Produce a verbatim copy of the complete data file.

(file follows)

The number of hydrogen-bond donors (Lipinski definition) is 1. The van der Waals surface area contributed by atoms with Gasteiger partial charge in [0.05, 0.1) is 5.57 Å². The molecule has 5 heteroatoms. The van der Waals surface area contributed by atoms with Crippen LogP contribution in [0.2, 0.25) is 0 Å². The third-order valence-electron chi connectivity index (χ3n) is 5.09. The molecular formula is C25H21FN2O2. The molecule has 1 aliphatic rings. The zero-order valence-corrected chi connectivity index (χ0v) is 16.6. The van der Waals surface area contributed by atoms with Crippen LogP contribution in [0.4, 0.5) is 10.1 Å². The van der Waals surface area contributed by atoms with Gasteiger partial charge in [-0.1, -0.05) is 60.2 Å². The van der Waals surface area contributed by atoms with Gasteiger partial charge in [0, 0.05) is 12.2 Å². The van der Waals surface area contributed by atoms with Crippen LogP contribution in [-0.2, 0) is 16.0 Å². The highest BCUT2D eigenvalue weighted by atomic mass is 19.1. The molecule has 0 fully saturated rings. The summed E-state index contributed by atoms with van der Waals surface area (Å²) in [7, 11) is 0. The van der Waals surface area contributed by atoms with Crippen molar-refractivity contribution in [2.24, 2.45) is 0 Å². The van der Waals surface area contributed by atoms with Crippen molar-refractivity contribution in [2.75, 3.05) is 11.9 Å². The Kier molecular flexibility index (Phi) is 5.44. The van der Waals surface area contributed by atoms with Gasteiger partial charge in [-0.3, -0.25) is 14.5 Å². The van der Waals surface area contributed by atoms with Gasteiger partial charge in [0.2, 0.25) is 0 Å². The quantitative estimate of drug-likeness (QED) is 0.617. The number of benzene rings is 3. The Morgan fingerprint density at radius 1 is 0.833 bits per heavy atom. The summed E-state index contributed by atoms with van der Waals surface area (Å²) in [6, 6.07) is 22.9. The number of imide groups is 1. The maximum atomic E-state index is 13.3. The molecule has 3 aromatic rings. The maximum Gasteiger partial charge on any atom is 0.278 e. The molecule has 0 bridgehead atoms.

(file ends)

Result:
The number of hydrogen-bond donors (Lipinski definition) is 1. The van der Waals surface area contributed by atoms with Gasteiger partial charge in [0.05, 0.1) is 5.57 Å². The molecule has 5 heteroatoms. The van der Waals surface area contributed by atoms with Crippen LogP contribution in [0.2, 0.25) is 0 Å². The third-order valence-electron chi connectivity index (χ3n) is 5.09. The molecular formula is C25H21FN2O2. The molecule has 1 aliphatic rings. The zero-order valence-corrected chi connectivity index (χ0v) is 16.6. The van der Waals surface area contributed by atoms with Crippen LogP contribution in [0.4, 0.5) is 10.1 Å². The van der Waals surface area contributed by atoms with Gasteiger partial charge in [-0.1, -0.05) is 60.2 Å². The van der Waals surface area contributed by atoms with Gasteiger partial charge in [0, 0.05) is 12.2 Å². The van der Waals surface area contributed by atoms with Crippen LogP contribution in [-0.2, 0) is 16.0 Å². The highest BCUT2D eigenvalue weighted by atomic mass is 19.1. The molecule has 0 fully saturated rings. The summed E-state index contributed by atoms with van der Waals surface area (Å²) in [7, 11) is 0. The van der Waals surface area contributed by atoms with Crippen molar-refractivity contribution in [2.24, 2.45) is 0 Å². The van der Waals surface area contributed by atoms with Crippen molar-refractivity contribution in [2.75, 3.05) is 11.9 Å². The Kier molecular flexibility index (Phi) is 5.44. The van der Waals surface area contributed by atoms with Gasteiger partial charge in [-0.3, -0.25) is 14.5 Å². The van der Waals surface area contributed by atoms with Gasteiger partial charge in [0.2, 0.25) is 0 Å². The quantitative estimate of drug-likeness (QED) is 0.617. The number of benzene rings is 3. The Morgan fingerprint density at radius 1 is 0.833 bits per heavy atom. The summed E-state index contributed by atoms with van der Waals surface area (Å²) in [6, 6.07) is 22.9. The number of imide groups is 1. The maximum atomic E-state index is 13.3. The molecule has 3 aromatic rings. The maximum Gasteiger partial charge on any atom is 0.278 e. The molecule has 0 bridgehead atoms.